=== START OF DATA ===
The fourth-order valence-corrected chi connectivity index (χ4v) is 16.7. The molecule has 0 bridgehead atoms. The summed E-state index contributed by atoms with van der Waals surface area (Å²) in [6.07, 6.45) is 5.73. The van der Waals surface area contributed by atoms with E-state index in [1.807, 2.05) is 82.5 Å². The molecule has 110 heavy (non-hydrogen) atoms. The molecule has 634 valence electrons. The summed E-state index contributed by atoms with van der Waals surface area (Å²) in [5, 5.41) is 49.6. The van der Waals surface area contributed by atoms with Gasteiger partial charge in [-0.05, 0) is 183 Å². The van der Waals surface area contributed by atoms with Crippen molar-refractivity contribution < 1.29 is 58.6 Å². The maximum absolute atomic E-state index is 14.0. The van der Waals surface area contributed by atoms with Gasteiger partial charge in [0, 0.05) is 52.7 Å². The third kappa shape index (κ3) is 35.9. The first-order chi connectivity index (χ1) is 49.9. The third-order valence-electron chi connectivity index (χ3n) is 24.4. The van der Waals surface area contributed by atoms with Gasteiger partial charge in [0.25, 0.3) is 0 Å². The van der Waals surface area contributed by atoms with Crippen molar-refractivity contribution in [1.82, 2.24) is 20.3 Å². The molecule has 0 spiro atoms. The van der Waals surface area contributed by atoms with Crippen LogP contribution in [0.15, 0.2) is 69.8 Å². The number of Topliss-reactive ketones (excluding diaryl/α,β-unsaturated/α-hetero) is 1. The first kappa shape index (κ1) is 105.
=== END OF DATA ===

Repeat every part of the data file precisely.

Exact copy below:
The fourth-order valence-corrected chi connectivity index (χ4v) is 16.7. The molecule has 0 bridgehead atoms. The summed E-state index contributed by atoms with van der Waals surface area (Å²) in [6.07, 6.45) is 5.73. The van der Waals surface area contributed by atoms with E-state index in [1.807, 2.05) is 82.5 Å². The molecule has 110 heavy (non-hydrogen) atoms. The molecule has 634 valence electrons. The summed E-state index contributed by atoms with van der Waals surface area (Å²) in [5, 5.41) is 49.6. The van der Waals surface area contributed by atoms with Gasteiger partial charge in [-0.05, 0) is 183 Å². The van der Waals surface area contributed by atoms with Crippen molar-refractivity contribution < 1.29 is 58.6 Å². The maximum absolute atomic E-state index is 14.0. The van der Waals surface area contributed by atoms with Gasteiger partial charge in [0, 0.05) is 52.7 Å². The third kappa shape index (κ3) is 35.9. The first-order chi connectivity index (χ1) is 49.9. The third-order valence-electron chi connectivity index (χ3n) is 24.4. The van der Waals surface area contributed by atoms with Gasteiger partial charge in [0.25, 0.3) is 0 Å². The van der Waals surface area contributed by atoms with Crippen molar-refractivity contribution in [1.82, 2.24) is 20.3 Å². The molecule has 0 spiro atoms. The van der Waals surface area contributed by atoms with Crippen LogP contribution in [0.15, 0.2) is 69.8 Å². The number of Topliss-reactive ketones (excluding diaryl/α,β-unsaturated/α-hetero) is 1. The first kappa shape index (κ1) is 105.